Techniques and Procedures for Use - Intermittent Catheters

Techniques & Procedures for Use
Type Technique
 Sterile   
  • Use of sterile gloves, disinfectant wipes or swabs, sterile single-use catheter, sterile drainage tray, or closed collection bag
 Clean, single-use
  • Use of a sterile, disposable catheter and clean hand hygiene
  • Catheter is single-use and is disposed after use
  • Product does not feature a protective sleeve or collection bag. 
 *Clean re-used  
  • Re-use of a sterile, disposable catheter and with good hand hygiene
  • *After use, catheter is washed and rinsed
  • Catheter is then air dried and stored in a ventilated container or ziplock plastic bag
  • Catheter is re-used by the same patient for a limited period of time (usually 1 week) as directed by clinician

 * Manufacturer guidelines state that a catheter designed for intermittent drainage of the bladder is single-use and is to be disposed after its catheterization.  

Medicare Changes Reimbursement Policy to End Re-use of Intermittent Catheters

On April 1st, 2008, Medicare changed its reimbursement policy on intermittent catheterization. The previous policy only allowed reimbursement for one intermittent catheter per week (4 per month), unless the individual user had lab results or medical documentation stating the existence of at least 2 urinary tract infections (UTIs) in the course of one calendar year. This new policy now allows reimbursement for up to 200 intermittent catheters per month per individual.

This change allows for up to 6 catheter changes a day in hopes to stop re-use of FDA labeled "single-use" catheters. The old policy made individuals sterilize and clean their catheters any way they knew how which lets a very high-risk opportunity to have the individual get infected with catheter-associated bacteria to arise.  No longer will catheter users suffer from severely painful UTIs.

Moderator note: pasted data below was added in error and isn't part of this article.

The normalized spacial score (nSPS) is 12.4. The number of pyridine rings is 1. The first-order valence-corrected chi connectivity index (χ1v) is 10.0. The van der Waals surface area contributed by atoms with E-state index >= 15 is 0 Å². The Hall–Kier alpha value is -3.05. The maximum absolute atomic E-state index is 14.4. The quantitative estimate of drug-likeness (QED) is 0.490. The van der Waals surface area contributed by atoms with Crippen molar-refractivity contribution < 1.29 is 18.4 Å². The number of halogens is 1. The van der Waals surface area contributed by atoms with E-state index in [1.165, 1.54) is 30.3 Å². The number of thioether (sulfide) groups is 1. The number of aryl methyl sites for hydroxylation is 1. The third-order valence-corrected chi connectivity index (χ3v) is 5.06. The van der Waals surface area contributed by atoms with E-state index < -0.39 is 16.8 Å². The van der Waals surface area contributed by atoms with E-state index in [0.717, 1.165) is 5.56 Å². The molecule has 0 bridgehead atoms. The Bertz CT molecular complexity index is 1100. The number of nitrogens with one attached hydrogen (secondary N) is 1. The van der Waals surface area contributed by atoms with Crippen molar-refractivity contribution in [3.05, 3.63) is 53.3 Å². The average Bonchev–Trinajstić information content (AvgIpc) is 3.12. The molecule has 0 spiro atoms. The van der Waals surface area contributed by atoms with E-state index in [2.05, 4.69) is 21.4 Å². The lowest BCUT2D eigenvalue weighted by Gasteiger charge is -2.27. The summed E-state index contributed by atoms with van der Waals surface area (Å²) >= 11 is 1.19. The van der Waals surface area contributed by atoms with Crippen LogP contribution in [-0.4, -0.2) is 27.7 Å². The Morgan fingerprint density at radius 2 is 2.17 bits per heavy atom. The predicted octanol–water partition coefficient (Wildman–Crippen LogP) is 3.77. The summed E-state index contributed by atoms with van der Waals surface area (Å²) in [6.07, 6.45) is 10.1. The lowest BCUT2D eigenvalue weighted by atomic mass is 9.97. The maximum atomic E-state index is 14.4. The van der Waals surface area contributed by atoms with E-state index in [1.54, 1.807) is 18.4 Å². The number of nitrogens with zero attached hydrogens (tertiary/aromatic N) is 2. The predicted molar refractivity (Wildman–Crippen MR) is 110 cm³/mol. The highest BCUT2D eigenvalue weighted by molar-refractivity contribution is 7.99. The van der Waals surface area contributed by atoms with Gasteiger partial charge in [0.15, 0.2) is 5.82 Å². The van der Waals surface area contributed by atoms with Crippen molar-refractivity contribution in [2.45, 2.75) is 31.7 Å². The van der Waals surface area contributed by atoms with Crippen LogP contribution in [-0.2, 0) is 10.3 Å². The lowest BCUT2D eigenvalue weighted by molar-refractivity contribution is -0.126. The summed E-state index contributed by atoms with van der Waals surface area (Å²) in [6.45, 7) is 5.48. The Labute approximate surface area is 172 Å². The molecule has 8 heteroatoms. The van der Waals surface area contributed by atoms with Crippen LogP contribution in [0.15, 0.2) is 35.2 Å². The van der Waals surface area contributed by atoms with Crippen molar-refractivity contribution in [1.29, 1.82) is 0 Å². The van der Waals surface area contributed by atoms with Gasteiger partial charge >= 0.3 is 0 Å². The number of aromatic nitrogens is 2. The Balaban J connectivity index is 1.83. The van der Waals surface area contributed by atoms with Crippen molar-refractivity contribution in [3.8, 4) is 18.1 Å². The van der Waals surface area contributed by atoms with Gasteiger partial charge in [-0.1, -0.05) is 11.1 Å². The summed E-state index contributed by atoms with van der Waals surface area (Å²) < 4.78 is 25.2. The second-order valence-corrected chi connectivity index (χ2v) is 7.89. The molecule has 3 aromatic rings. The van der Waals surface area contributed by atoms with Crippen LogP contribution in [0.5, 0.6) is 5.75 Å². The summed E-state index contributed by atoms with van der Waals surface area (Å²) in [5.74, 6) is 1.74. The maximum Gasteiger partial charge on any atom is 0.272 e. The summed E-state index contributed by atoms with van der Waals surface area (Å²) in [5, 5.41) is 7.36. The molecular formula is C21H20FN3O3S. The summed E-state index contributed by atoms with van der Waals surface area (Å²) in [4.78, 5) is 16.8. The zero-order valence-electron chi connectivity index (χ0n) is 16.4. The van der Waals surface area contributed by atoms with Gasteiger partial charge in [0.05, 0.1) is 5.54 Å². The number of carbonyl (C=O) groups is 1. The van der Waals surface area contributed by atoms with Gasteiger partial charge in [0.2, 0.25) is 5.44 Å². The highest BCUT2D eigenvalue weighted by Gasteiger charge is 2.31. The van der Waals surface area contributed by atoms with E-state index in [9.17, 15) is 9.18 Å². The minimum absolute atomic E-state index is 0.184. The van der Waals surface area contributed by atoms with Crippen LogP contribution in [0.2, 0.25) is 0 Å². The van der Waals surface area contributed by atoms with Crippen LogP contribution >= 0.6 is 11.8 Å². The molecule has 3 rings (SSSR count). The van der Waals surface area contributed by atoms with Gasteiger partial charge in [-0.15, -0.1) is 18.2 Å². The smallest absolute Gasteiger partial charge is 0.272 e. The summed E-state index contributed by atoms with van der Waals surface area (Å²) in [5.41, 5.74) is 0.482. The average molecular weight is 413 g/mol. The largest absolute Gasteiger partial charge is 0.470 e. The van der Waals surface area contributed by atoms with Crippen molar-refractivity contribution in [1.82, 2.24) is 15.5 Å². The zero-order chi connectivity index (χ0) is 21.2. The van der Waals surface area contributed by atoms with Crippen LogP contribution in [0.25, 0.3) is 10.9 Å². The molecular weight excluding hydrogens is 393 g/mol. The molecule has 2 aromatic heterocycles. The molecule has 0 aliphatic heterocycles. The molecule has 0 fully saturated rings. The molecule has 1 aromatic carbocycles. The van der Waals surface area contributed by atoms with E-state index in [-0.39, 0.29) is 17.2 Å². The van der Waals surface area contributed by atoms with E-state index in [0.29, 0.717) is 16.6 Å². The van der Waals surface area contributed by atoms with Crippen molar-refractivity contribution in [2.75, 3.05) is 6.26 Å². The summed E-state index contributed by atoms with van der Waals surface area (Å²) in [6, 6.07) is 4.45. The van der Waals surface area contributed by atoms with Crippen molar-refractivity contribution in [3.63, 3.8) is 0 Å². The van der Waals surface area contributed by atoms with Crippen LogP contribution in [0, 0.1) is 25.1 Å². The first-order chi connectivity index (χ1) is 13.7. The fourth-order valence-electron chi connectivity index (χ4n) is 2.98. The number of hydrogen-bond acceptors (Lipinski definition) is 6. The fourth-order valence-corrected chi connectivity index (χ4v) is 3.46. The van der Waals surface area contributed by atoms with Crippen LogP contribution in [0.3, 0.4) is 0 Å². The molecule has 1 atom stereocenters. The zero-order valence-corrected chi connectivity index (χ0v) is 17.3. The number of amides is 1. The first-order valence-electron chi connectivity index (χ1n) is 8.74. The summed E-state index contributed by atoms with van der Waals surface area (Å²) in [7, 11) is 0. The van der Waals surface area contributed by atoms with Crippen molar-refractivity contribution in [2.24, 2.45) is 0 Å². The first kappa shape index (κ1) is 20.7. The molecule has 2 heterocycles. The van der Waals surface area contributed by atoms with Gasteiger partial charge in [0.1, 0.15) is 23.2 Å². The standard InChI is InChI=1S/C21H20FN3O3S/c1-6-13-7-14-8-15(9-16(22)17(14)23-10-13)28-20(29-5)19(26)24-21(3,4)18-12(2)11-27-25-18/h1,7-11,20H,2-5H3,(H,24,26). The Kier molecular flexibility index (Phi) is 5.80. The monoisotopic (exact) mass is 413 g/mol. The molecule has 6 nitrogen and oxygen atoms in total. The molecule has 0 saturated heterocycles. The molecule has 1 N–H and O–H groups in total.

References
1. Beauchemin L, Newman DK, Le Danseur M, Jackson A, Ritmiller M. Best practices for clean intermittent catheterization. Nursing. 2018;48(9):49-54.
2. Goetz LL, Droste L, Klausner AP, Newman DK. Catheters Used for Intermittent Catheterization. Clinical Application of Urologic Catheters, Devices and Products. Cham: Springer International Publishing; 2018:47-77.
3. Lapides, J., Diokno, A.C., Silber, S.J., & Lowe, B.S. Clean, intermittent self-catheterization in the treatment of urinary tract disease. Journal of Urology, 1972;107(3), 458-461.
4. Lindehall, B., Abrahamsson, K., Jodal, U., Olsson, I., & Sillén, U.  Complications of clean intermittent catheterisation in young female patients with myelomeningocele: 10 to 19 years follow up. Journal of Urology, 2007; 178, 1053-1055.
5. Moore, K.N., Burt, J., & Voaklander, D.C.  Intermittent catheterization in the rehabilitation setting: A comparison of clean and sterile technique. Clinical Rehabilitation, 2006; 20, 461-468.
6. Moore, K.N., Fader, M., & Getliffe, K..  Long-term bladder management by intermittent catheterisation in adults and children. Cochrane Database System Review, 2007; 4, CD006008.

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References: Medicare Changes Reimbursement Policy to End Re-use of Intermittent Catheters.  This change allows for up to 6 catheter changes a day in hopes to stop re-use of FDA labeled "single-use" catheters. The old policy made individuals sterilize and clean their catheters any way they knew how which lets a very high-risk opportunity to have the individual get infected with catheter-associated bacteria to arise.  No longer will catheter users suffer from severely painful UTIs.